4. "The Man That Never Was."  Rick Springfield?  Are you kidding me?  Awesome!  Backed by the entirety of the Foo Fighters doesn't hurt either.  It's a good solid tune, and a rocker to boot.

5. "Your Wife Is Calling."  Fear's Lee Ving (if I've heard a Fear song, that's news to me) fronts thrash meeting Sound City. Clearly, Grohl will take all comers.  A little simple vocally, but spirited and fun; still, it ultimately falls a little short.

6. "From Can to Can't."  Rick Nielsen (Cheap Trick) meets Corey Taylor (Slipknot, Stone Sour) in a nice, lower tempo rocker.  This builds up nicely with surprises and vitriol.

7. "Centipede."  This one starts as classic Josh Homme.  It takes a while to get to a cacophony of guitar, but just when you think it's just never going to get there at all... it hits you in the most pleasant way.  Nimbly composed and produced post-grunge rock.  (I just make these genres up, remember.)

8. "A Trick With No Sleeve."  Another Homme tune, an okay track that doesn't go anywhere.

9. "Cut Me Some Slack."  Why is this the highlight track?  A few reasons: 1) all of the surviving members of Nirvana (Grohl, Krist Novaselic, and Pat Smear) recording a track for the first time since the band ended; 2) the song won a Grammy; and 3) oh, did I mention the band is fronted by PAUL MCCARTNEY?  It's a great track with a nice fuzz guitar - it has a Beatles White Album vibe - and rhythm section brilliance in its subtlety.  When the song hits overdrive, it's really wonderful.  Sir Paul still has it.

10. "If I Were Me."  Finally Grohl does some vocals.  You wouldn't expect this to be ballad-y, but it is, and it really works.  A nice soft song.

11. "Mantra."  Grohl, Homme, and Trent Reznor?  Yes please.  The song was more fun to watch being constructed in the doc than to listen to.  It takes a long time to get to a quick resolution, then abruptly ventures into a complete song change.  It takes the journey from very repetitive to very interesting, but it takes a while.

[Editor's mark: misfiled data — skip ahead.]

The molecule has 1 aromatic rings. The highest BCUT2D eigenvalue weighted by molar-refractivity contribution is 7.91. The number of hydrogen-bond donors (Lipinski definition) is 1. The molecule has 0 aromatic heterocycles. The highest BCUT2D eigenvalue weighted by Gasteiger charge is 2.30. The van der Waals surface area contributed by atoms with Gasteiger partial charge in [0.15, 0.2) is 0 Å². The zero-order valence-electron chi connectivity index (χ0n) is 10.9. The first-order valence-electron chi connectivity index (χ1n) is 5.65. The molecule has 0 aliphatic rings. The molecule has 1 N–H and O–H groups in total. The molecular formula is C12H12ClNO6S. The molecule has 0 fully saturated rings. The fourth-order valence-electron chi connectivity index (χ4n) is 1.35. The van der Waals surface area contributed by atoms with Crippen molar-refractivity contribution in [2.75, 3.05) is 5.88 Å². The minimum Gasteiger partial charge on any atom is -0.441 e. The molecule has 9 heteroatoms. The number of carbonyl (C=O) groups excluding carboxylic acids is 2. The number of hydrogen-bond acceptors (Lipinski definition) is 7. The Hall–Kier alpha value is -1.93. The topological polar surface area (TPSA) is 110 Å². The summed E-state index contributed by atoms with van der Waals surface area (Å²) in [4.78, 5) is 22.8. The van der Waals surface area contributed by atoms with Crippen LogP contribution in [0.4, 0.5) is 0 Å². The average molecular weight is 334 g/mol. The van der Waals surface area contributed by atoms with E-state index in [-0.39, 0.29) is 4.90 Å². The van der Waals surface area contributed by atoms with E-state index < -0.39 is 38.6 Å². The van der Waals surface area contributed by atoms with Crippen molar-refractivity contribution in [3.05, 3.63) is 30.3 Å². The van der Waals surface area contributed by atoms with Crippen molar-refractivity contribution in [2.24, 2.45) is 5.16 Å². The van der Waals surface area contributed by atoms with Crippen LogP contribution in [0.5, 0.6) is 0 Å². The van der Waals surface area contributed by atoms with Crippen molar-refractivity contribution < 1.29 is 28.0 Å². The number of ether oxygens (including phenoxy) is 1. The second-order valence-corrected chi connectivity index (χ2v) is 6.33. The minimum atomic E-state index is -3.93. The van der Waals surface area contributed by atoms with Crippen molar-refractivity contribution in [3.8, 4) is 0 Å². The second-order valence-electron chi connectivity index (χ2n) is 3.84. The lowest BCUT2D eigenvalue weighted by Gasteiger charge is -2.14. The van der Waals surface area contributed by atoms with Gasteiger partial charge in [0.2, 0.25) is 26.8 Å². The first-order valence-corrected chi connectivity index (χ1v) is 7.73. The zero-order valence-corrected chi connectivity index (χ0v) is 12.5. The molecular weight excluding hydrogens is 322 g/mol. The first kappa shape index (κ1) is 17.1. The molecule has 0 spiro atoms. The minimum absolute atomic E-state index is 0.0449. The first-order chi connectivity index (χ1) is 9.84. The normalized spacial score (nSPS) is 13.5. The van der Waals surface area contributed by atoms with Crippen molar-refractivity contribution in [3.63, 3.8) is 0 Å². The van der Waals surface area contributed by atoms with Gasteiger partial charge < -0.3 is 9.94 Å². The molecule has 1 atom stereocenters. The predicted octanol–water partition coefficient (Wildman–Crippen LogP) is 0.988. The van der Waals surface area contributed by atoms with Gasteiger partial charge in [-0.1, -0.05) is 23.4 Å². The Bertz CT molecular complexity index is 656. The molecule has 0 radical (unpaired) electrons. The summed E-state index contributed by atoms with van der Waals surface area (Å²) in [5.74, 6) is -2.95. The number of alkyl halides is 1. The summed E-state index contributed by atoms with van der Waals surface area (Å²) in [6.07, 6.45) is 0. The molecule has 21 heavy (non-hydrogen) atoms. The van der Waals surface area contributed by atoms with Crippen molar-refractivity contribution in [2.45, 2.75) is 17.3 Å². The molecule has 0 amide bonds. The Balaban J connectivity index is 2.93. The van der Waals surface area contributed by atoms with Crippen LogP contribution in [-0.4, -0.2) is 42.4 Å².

Overall?  It's good but not truly great.  Not a session listener but worth revisiting.

CD Placement rating:  Portable CD Case.

- Snilch

Friday, August 01, 2014

The Cult - Electric Peace (2013 re-issues)

Electric is my all-time favorite album by The Cult. Cult fans fall into one of two categories:  the ones who think Love is the best album they ever did, and the ones who think Electric is. Love fans are wrong, but you can't hold it against them as they are clearly missing some crucial part of their soul. (You can read here for more on Love.)

For me, this re-issue/re-master was a must-buy, because it came with a second disc, Peace.

Peace is The Cult's legendary, unreleased opus.  It was fabled to be some sort of cross between Led Zeppelin IV, Nirvana's Nevermind, Electric, Love, Van Morrison's Astral Dreams, The Beatles' Rubber Soul, The Beach Boys' Pet Sounds, Guns N' Roses Appetite for Destruction, and Hanson's Middle of Nowhere.  The album was finally made available as part of the limited run of The Cult's Rare Cult Box Set, which quickly sold out.  In this mp3 day and age, there are few true rarities out there -- this is one of them.

Let's get the boring part out of the way:  Electric STILL kicks serious ass. The 26-year anniversary edition (really? 26?) is an amazing rock album, and a tour de force from front to back.  Still completely listenable after a quarter century.  

Now, to the main event.  There's no way else to describe it:  Peace sucks.

Don't just take my word for it.  Here's the blazing opener from Electric, "Wild Flower":

Here's the Peace version:  (link only, as YouTube is being weird)

Let's try "Love Removal Machine."  Here's the Electric version:

And the Peace version:

And every single song comparison is like this.  Except most are worse than this.  

I seriously have listened to this album twice.  Listening to it a third time should violate some portion of the Geneva Convention.  It's brutally awful.

Peace proves that Rick Rubin (who turned Peace into Electric) is truly a genius, and just how valuable a producer can be.  He unearthed the great songs that lie buried under crappy mixes; it's amazing that this gold could be mined from the steaming pile of Peace he was handed.

CD Placement rating:  Electric - can I go higher that Car iPod?  Peace - can I go lower than Pile of Death?

- Snilch

Wednesday, July 30, 2014

Rise Against - Long Forgotten Songs (2013)

I am not the biggest Rise Against fan (that might be Scotty Matz), but I have to say that I've never heard anything from them that I haven't liked.  It's probably more that I need to hear more from them to draw a conclusion than anything else.

Admittedly, starting with a group of B-sides is not the ideal scenario.  But Amazon had a Lightning Deal, and I have little impulse control when it comes to acquiring music.  Poor Mrs. Snilch Report.